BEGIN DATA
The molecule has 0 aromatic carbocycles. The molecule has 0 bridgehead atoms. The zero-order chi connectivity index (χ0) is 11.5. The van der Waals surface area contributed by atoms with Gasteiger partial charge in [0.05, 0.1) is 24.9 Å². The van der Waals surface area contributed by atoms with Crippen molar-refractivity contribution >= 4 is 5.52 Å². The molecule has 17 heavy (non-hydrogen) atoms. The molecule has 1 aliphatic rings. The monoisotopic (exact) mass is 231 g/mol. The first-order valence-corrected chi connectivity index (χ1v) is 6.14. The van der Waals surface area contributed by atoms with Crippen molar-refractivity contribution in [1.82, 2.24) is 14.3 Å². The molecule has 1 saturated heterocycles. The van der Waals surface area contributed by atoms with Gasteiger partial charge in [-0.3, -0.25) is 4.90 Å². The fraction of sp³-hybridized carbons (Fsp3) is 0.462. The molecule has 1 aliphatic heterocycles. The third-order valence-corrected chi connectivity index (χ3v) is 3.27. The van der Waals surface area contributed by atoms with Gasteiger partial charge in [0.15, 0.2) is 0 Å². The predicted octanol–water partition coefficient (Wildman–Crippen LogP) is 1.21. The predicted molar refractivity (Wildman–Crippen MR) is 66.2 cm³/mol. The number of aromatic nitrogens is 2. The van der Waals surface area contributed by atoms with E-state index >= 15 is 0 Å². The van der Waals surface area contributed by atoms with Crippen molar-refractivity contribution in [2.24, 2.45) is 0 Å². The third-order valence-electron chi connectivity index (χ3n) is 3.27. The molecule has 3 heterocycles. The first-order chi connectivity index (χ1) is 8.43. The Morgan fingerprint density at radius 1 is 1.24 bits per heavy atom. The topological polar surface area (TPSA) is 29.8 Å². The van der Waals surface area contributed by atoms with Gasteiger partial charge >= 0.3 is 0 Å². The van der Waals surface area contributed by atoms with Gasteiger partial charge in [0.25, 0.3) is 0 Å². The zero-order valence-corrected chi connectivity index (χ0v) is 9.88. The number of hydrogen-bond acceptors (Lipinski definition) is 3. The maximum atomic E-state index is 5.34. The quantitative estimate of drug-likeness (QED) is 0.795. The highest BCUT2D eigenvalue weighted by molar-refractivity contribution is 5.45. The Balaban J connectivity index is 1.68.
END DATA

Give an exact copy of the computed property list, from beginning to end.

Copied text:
The molecule has 0 aromatic carbocycles. The molecule has 0 bridgehead atoms. The zero-order chi connectivity index (χ0) is 11.5. The van der Waals surface area contributed by atoms with Gasteiger partial charge in [0.05, 0.1) is 24.9 Å². The van der Waals surface area contributed by atoms with Crippen molar-refractivity contribution >= 4 is 5.52 Å². The molecule has 17 heavy (non-hydrogen) atoms. The molecule has 1 aliphatic rings. The monoisotopic (exact) mass is 231 g/mol. The first-order valence-corrected chi connectivity index (χ1v) is 6.14. The van der Waals surface area contributed by atoms with Crippen molar-refractivity contribution in [1.82, 2.24) is 14.3 Å². The molecule has 1 saturated heterocycles. The van der Waals surface area contributed by atoms with Gasteiger partial charge in [-0.3, -0.25) is 4.90 Å². The fraction of sp³-hybridized carbons (Fsp3) is 0.462. The molecule has 1 aliphatic heterocycles. The third-order valence-corrected chi connectivity index (χ3v) is 3.27. The van der Waals surface area contributed by atoms with Gasteiger partial charge in [0.15, 0.2) is 0 Å². The predicted octanol–water partition coefficient (Wildman–Crippen LogP) is 1.21. The predicted molar refractivity (Wildman–Crippen MR) is 66.2 cm³/mol. The number of aromatic nitrogens is 2. The van der Waals surface area contributed by atoms with E-state index >= 15 is 0 Å². The van der Waals surface area contributed by atoms with Crippen molar-refractivity contribution in [2.24, 2.45) is 0 Å². The third-order valence-electron chi connectivity index (χ3n) is 3.27. The molecule has 3 heterocycles. The first-order chi connectivity index (χ1) is 8.43. The Morgan fingerprint density at radius 1 is 1.24 bits per heavy atom. The topological polar surface area (TPSA) is 29.8 Å². The van der Waals surface area contributed by atoms with Gasteiger partial charge >= 0.3 is 0 Å². The van der Waals surface area contributed by atoms with Gasteiger partial charge in [0.25, 0.3) is 0 Å². The zero-order valence-corrected chi connectivity index (χ0v) is 9.88. The number of hydrogen-bond acceptors (Lipinski definition) is 3. The maximum atomic E-state index is 5.34. The quantitative estimate of drug-likeness (QED) is 0.795. The highest BCUT2D eigenvalue weighted by molar-refractivity contribution is 5.45. The Balaban J connectivity index is 1.68.